MANILA (SE): On 24 June 2006, the day that the Philippine congress removed the death penalty from its law books, the lights of the Colosseum in Rome burned brightly.
The shell is a sacred site in the Eternal City, standing as a reminder of the brutality of a bygone age, when it was an execution ground for the unwanted and a venue for the blood sport of the Roman Empire.
Today, whenever any country in the world removes the death penalty from its law books, the citizens of Rome illuminate the Colosseum, as a sign that the light of civilisation and humanity has won yet another victory in the fight against ruthless, barbaric disregard for the great dignity that God has bestowed upon human beings.
Paradoxically, the bishops of The Philippines point out in a pastoral letter dated March 19, that the circus in the Congress Building bore much resemblance to the blood circuses that were the hallmark of the Colosseum in the days when the Roman Empire was regarded as the civilised world.
In the vote that took place on Ash Wednesday (March 1) this year, television images showed many members of the lower house of congress standing to shout loud for death and, while they may not have made the thumbs down sign, the starkly visible blackened crosses of the ashes identified them more with the Colosseum of old than the Church of today.
The bishops’ point to the hypocrisy portrayed by the crosses, as the congress unashamedly worked to mask its determination to reinforce a rule of fear behind a curtain of righteousness couched in the rhetoric of the welfare of society.
“Could they have forgotten what the cross means?” the bishops ask. “Could they have missed out on the contradiction between their vote and the crosses on their foreheads, which are supposed to serve as a loud statement of faith in the God who, for love of us, chose to give up his life for our salvation, rather than see us perish?”
While the bishops confuse capital punishment with the death penalty, they continue, “We know from history how capital punishment (death penalty) has so often been used by repressive governments as a way of stifling dissent, or eliminating those whom they regard as threats to their hold on political power.”
The bishops lament that the most insidious element in the current debate over the death penalty in The Philippines is that it is almost entirely based on false premises.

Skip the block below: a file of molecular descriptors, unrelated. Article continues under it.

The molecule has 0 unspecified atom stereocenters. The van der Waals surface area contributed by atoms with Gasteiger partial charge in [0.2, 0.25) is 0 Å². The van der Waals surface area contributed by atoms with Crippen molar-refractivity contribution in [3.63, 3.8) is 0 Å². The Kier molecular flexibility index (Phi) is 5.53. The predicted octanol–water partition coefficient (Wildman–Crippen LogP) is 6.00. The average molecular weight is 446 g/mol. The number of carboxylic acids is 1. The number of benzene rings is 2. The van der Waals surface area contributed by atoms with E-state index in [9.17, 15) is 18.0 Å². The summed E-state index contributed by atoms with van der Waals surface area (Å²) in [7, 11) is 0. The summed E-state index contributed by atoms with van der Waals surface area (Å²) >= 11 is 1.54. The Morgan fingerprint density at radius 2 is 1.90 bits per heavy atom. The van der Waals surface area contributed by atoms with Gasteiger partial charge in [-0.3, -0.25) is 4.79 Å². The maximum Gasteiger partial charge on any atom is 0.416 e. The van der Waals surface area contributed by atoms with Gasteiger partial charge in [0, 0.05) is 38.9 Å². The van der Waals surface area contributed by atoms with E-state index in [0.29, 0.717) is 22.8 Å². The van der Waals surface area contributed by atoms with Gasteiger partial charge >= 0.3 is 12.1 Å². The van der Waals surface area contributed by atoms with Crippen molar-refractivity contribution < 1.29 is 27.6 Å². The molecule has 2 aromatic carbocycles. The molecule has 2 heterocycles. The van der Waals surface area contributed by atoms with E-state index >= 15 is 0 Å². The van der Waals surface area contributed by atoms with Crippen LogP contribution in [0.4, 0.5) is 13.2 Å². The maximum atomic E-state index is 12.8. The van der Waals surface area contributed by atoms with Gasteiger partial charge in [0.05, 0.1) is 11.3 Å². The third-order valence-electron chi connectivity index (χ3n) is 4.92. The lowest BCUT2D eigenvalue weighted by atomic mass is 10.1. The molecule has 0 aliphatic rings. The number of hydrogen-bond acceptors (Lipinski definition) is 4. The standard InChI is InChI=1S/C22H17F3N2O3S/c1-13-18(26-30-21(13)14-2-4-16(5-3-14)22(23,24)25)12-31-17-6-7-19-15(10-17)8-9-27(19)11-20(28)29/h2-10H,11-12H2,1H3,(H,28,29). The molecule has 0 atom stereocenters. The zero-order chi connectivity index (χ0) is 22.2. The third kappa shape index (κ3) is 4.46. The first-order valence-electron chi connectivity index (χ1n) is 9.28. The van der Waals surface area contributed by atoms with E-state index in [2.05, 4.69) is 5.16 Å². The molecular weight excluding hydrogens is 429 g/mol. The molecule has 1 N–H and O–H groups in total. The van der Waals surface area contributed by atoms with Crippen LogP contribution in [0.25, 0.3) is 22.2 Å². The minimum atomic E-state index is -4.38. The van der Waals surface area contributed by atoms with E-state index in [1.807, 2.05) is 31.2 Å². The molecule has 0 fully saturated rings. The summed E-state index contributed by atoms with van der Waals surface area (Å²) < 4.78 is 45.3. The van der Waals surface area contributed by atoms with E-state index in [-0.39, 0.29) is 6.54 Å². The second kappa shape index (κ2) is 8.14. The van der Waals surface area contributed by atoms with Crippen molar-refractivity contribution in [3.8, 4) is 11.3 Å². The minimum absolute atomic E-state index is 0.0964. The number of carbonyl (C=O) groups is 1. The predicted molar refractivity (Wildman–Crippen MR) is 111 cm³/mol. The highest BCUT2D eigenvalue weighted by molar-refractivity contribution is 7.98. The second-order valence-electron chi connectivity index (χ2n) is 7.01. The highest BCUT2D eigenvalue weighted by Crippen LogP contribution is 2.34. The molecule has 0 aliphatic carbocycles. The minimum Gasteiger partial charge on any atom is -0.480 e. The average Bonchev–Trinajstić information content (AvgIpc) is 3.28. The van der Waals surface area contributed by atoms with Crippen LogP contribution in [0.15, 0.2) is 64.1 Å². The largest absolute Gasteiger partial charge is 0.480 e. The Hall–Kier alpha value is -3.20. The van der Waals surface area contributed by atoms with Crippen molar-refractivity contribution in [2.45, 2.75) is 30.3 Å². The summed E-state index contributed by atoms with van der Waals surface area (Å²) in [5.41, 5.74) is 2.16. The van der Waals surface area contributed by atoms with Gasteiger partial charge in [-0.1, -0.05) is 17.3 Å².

As a war on drugs, they say that it has nothing to do with getting rid of drugs, only getting rid of lives.
As a deterrent to crime, they note that history tells us that it is not. In addition, studies carried out in the United States of America show that it not only has no effect on the crime rate, but nothing is known about whether a person even gives it a thought when planning a crime punishable by death.
As a religious dictum, the bishops add that in his lifetime, Jesus clearly opposed killing of any kind, going to bat for the woman taken in adultery when she was about to be stoned, not because he was an advocate of adultery, but simply because he was opposed to killing as a solution to anything.
They call the “eye for an eye and a tooth for a tooth” principle being pushed in the congress simply a revengeful vendetta, while counselling the congress to keep reading and find out what comes next in the bible.
The bishops fear that the congress is mixing up a deadly concoction, as they say, “Capital punishment (death penalty) and a flawed legal system are always a lethal mix” and since the legal system in The Philippines is decidedly flawed, it leaves those without capital the most likely victims of capital punishment, which the congress is pushing to define as death.
“As a law, the death penalty directly contradicts the principle of the inalienability of the basic human right to life,” the bishops say, pointing out that this is enshrined in the constitutions of countries, which like the Pearl of the Orient Seas, are signatories to the Universal Declaration of Human Rights.
As the vote on the bill now moves to the upper house of the congress, the bishops are encouraging people to pray that the lights that shone so brightly in the Colosseum in 2006, may shed their illumination upon the deliberations of the senators, so that the good citizens of Rome may again by able to honour and celebrate a bit of Philippine integrity.